Redmond, Washington – (The Hosting News) – January 7, 2009 – Microsoft’s Web strategy appears to be headed toward offering hosted business productivity services. It is well known that the company earns most of its revenue from selling software licenses to enterprises – which seem to be assessing a value in using web hosted software (in the cloud).
In so doing, there is less overall IT expenditure, as in-house IT systems become more cost-prohibitive in today’s economy.
In 2008, Microsoft released products unveiled years ago, with its first hosted versions of key software infrastructure, including Office Exchange Online and SharePoint Online.
Accordingly, in early 2009, the company plans to produce hosted versions of Office Communications Server and Live Meeting.
With the advent of these services, it apperas that Microsoft is indeed, looking forward to the web as an overall business model.
Matt Rosoff, Analyst with Directions on Microsoft commented, ”When Microsoft says, ‘We are willing to make a change in how we do our core business,’ that’s a pretty big deal. From Microsoft’s perspective, that’s much more significant than the whole search thing.”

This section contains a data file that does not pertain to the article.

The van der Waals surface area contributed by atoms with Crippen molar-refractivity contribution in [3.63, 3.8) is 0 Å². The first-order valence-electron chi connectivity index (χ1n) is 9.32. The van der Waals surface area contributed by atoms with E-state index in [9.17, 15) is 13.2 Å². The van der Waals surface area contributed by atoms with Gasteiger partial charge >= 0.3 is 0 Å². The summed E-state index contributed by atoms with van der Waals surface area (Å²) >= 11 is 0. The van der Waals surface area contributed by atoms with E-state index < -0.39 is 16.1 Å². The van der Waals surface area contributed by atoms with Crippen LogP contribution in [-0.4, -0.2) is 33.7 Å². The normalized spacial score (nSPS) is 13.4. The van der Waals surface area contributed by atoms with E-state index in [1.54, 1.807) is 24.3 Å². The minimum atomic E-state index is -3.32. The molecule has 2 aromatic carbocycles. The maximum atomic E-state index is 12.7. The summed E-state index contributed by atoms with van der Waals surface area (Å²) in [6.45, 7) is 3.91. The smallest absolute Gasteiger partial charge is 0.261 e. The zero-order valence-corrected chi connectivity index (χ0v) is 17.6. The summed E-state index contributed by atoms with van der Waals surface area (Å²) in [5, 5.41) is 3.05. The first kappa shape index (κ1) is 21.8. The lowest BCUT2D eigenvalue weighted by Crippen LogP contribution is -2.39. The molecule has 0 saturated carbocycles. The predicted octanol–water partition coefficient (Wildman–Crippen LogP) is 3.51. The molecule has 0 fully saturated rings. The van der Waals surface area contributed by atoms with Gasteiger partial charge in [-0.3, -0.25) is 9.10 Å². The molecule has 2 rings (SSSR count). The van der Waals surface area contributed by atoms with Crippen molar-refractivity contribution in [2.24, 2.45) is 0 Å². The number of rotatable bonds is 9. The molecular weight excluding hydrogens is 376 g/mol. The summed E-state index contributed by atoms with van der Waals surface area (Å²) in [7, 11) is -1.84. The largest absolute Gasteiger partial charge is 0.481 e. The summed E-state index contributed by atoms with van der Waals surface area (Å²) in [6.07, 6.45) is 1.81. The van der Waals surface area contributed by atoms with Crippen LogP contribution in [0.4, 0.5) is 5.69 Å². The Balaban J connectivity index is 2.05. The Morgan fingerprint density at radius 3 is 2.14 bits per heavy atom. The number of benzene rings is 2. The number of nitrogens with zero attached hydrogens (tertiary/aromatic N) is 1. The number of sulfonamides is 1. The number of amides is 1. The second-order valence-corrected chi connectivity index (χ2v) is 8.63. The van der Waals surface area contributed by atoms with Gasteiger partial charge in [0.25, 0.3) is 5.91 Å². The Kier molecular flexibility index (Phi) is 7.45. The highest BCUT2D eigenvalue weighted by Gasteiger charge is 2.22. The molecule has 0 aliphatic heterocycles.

A recent omScore Network report has indicated Microsoft’s Live Search in November at 8.3 percent, which matches a low for the year from August. Not surprisingly, Google was listed at a 63.5 percent share of online searches. Meanwhile, the proposed Microsoft purchase deal for Yahoo’s search business or the company, lingers.
Microsoft could surpass Google when it comes to hosted business services, since Microsoft has so many existing enterprise customers. Microsoft is selling hosted Exchange Online for $10 per user, per month and SharePoint Online for $7.25 per user, per month. When available, Office Communications Online is expected to cost $2.50 per user, per month; and Office Live Meeting Online will cost $4.50 per user, per month. A suite of the services is expected to cost around $15 per user, per month.
All in all, it appears that Microsoft is getting set to embark upon an important phase of enterprise IT, software as a service, or SaaS, referring to its ‘software plus services.’
Ray Wang, a vice president at Forrester Research, commented, ”There are so many customers that don’t want to move to services. What Microsoft is doing is providing another option, another delivery option.”
Serguei Sofinski, CEO of Intermedia, a Microsoft hosting partner, offered, ”Partners will benefit from the market awareness that Microsoft can generate for the software-as-a-service delivery model.”
To learn more, please visit: www.microsoft.com/serviceproviders/hostingproviders.mspx.